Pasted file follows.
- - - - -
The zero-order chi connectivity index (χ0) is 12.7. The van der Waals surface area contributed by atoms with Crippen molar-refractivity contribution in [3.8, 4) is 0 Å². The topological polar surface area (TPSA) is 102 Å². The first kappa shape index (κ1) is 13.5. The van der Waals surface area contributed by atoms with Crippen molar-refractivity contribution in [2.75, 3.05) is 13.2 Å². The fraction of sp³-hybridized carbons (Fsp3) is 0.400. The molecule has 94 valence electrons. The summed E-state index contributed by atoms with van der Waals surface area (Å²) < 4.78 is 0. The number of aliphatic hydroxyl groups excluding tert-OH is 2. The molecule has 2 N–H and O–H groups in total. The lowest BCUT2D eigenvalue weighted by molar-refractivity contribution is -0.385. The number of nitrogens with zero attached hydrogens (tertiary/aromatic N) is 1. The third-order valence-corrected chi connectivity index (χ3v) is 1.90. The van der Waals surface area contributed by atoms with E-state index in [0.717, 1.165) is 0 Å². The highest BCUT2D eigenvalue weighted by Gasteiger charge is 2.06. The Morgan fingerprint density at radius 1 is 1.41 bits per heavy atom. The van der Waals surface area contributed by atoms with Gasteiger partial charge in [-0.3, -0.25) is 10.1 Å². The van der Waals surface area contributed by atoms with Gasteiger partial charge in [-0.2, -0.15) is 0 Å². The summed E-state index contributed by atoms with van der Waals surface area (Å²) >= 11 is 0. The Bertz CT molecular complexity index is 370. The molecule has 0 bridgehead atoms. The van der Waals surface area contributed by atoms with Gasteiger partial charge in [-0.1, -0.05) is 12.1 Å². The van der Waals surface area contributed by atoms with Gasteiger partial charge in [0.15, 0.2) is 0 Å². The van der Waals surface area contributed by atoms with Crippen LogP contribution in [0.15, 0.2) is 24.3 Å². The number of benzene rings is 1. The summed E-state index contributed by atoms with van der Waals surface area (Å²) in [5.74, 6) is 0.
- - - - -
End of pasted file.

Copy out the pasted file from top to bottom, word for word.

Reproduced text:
The zero-order chi connectivity index (χ0) is 12.7. The van der Waals surface area contributed by atoms with Crippen molar-refractivity contribution in [3.8, 4) is 0 Å². The topological polar surface area (TPSA) is 102 Å². The first kappa shape index (κ1) is 13.5. The van der Waals surface area contributed by atoms with Crippen molar-refractivity contribution in [2.75, 3.05) is 13.2 Å². The fraction of sp³-hybridized carbons (Fsp3) is 0.400. The molecule has 94 valence electrons. The summed E-state index contributed by atoms with van der Waals surface area (Å²) < 4.78 is 0. The number of aliphatic hydroxyl groups excluding tert-OH is 2. The molecule has 2 N–H and O–H groups in total. The lowest BCUT2D eigenvalue weighted by molar-refractivity contribution is -0.385. The number of nitrogens with zero attached hydrogens (tertiary/aromatic N) is 1. The third-order valence-corrected chi connectivity index (χ3v) is 1.90. The van der Waals surface area contributed by atoms with E-state index in [0.717, 1.165) is 0 Å². The highest BCUT2D eigenvalue weighted by Gasteiger charge is 2.06. The Morgan fingerprint density at radius 1 is 1.41 bits per heavy atom. The van der Waals surface area contributed by atoms with Gasteiger partial charge in [-0.3, -0.25) is 10.1 Å². The van der Waals surface area contributed by atoms with Gasteiger partial charge in [-0.2, -0.15) is 0 Å². The summed E-state index contributed by atoms with van der Waals surface area (Å²) >= 11 is 0. The Bertz CT molecular complexity index is 370. The molecule has 0 bridgehead atoms. The van der Waals surface area contributed by atoms with Gasteiger partial charge in [-0.1, -0.05) is 12.1 Å². The van der Waals surface area contributed by atoms with Gasteiger partial charge in [0.15, 0.2) is 0 Å². The van der Waals surface area contributed by atoms with Crippen LogP contribution in [0.15, 0.2) is 24.3 Å². The number of benzene rings is 1. The summed E-state index contributed by atoms with van der Waals surface area (Å²) in [5.74, 6) is 0.